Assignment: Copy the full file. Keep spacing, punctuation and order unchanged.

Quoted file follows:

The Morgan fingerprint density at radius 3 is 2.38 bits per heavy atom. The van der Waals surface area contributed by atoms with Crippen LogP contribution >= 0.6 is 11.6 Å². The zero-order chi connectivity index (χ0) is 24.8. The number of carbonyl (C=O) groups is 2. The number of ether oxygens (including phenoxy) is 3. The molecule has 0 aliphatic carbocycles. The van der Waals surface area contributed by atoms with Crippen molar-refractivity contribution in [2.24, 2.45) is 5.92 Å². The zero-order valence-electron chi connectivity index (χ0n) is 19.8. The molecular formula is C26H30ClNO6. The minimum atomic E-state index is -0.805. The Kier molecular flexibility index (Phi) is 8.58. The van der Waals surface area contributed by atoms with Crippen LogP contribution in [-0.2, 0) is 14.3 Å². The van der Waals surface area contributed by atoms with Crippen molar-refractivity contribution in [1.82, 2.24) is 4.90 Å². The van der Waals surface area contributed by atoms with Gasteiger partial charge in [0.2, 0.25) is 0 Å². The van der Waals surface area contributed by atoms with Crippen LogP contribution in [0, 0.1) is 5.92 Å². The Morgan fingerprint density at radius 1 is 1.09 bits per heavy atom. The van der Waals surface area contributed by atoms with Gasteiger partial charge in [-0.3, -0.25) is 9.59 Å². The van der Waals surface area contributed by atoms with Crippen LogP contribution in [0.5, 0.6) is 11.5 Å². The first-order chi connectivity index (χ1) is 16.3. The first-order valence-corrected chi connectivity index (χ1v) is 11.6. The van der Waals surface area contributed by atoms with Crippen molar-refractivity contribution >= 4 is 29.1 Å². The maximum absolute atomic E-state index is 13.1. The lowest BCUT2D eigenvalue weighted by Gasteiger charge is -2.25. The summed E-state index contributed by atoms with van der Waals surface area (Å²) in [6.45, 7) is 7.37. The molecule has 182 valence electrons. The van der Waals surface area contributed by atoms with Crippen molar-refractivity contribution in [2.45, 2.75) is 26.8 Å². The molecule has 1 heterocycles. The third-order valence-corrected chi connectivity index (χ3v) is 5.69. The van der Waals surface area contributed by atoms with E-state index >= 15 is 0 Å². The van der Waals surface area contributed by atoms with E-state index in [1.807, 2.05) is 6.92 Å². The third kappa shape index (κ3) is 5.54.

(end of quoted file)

The Morgan fingerprint density at radius 3 is 2.38 bits per heavy atom. The van der Waals surface area contributed by atoms with Crippen LogP contribution >= 0.6 is 11.6 Å². The zero-order chi connectivity index (χ0) is 24.8. The number of carbonyl (C=O) groups is 2. The number of ether oxygens (including phenoxy) is 3. The molecule has 0 aliphatic carbocycles. The van der Waals surface area contributed by atoms with Crippen molar-refractivity contribution in [2.24, 2.45) is 5.92 Å². The zero-order valence-electron chi connectivity index (χ0n) is 19.8. The molecular formula is C26H30ClNO6. The minimum atomic E-state index is -0.805. The Kier molecular flexibility index (Phi) is 8.58. The van der Waals surface area contributed by atoms with Crippen LogP contribution in [-0.2, 0) is 14.3 Å². The van der Waals surface area contributed by atoms with Crippen molar-refractivity contribution in [1.82, 2.24) is 4.90 Å². The van der Waals surface area contributed by atoms with Gasteiger partial charge in [0.2, 0.25) is 0 Å². The van der Waals surface area contributed by atoms with Crippen LogP contribution in [0, 0.1) is 5.92 Å². The Morgan fingerprint density at radius 1 is 1.09 bits per heavy atom. The van der Waals surface area contributed by atoms with Gasteiger partial charge in [-0.3, -0.25) is 9.59 Å². The van der Waals surface area contributed by atoms with Crippen LogP contribution in [0.5, 0.6) is 11.5 Å². The first-order chi connectivity index (χ1) is 16.3. The first-order valence-corrected chi connectivity index (χ1v) is 11.6. The van der Waals surface area contributed by atoms with Crippen molar-refractivity contribution >= 4 is 29.1 Å². The maximum absolute atomic E-state index is 13.1. The lowest BCUT2D eigenvalue weighted by Gasteiger charge is -2.25. The summed E-state index contributed by atoms with van der Waals surface area (Å²) in [6.45, 7) is 7.37. The molecule has 182 valence electrons. The van der Waals surface area contributed by atoms with Crippen molar-refractivity contribution in [2.45, 2.75) is 26.8 Å². The molecule has 1 heterocycles. The third-order valence-corrected chi connectivity index (χ3v) is 5.69. The van der Waals surface area contributed by atoms with E-state index >= 15 is 0 Å². The van der Waals surface area contributed by atoms with E-state index in [1.807, 2.05) is 6.92 Å². The third kappa shape index (κ3) is 5.54.